In this post I’ll show you how to:
- Create a basic scatterplot for examining the relationship between two variables.
- Add a lowess smoother to a scatterplot to help visualize the relationship between two variables.
- Create a histogram to look at your data.
In this post we’ll use the auto dataset.
sysuse auto, clear
Creating a Scatterplot
Creating scatterplots is easy in Stata. We’ll use the
graph twoway scatter command (we can just type
scatter but I like to use the
graph twoway syntax to make things more consistent across graph types. We’ll visualize the relationship between price and length. When using
graph twoway scatter we first list the variable that we want on the y-axis and then the variable we want on the x-axis. We’ll also add a title to the graph.
graph twoway scatter price length, title("Scatterplot of price and length")
Adding a Lowess Smoother
Adding the lowess smoother is easy as well. To do this we are going to append two
graph twoway plots. Specifically, we are going to append
lowess. We append two plots by using double-pipes —
||. The pipe is found on the key directly above return or enter on most keyboards (you need to hold shift).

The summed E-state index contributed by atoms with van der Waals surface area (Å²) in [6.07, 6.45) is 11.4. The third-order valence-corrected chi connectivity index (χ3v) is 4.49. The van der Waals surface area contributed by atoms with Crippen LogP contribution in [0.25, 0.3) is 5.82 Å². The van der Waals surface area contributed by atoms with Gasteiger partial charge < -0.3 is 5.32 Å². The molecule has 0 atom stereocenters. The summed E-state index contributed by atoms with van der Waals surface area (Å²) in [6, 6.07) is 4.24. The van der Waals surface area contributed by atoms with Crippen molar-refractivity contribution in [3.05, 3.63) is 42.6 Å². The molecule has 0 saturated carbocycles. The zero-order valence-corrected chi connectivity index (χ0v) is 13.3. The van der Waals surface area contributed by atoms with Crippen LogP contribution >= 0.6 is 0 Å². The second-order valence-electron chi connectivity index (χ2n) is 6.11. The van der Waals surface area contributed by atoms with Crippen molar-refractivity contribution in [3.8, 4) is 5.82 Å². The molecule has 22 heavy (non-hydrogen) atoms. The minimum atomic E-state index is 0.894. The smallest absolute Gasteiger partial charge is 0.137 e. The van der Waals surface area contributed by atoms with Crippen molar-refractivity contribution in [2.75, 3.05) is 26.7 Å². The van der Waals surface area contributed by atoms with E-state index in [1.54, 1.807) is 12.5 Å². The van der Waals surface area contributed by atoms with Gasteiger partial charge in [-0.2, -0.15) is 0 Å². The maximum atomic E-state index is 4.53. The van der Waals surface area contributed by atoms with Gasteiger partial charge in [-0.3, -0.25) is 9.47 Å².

So to get the scatterplot of price and length with a lowess smoother, we type:
graph twoway scatter price length || lowess price length, title("Scatterplot of price and length")
You can also use a histogram to look at your data. To create a histogram using drop-down menus, you will go to Graphics -> Histogram. In this dialogue box you need to specify which variable you are looking at in the “Variable” box. You can make any other changes or specifications you need within this window. For example, if I wanted to create a histogram of price, with the y-axis reflecting frequency, I would enter “price” in the “Variable” box and click on the “Frequency” option under the Y axis.
To create a histogram using commands, just type “histogram (your variable).” For example, to look at miles per gallon, you would type:
Often the default settings of the histogram may not be the best representation of your data. There are a number of useful options with the
histogram command, including
width with allows you to specify bin width,
frequency which changes the y-axis to reflect frequency instead of density and
normal which overlays a normal curve onto your graphic. You can also modify the title and axes of the graph using syntax options.
histogram mpg, width(2) frequency normal title(mpg histogram)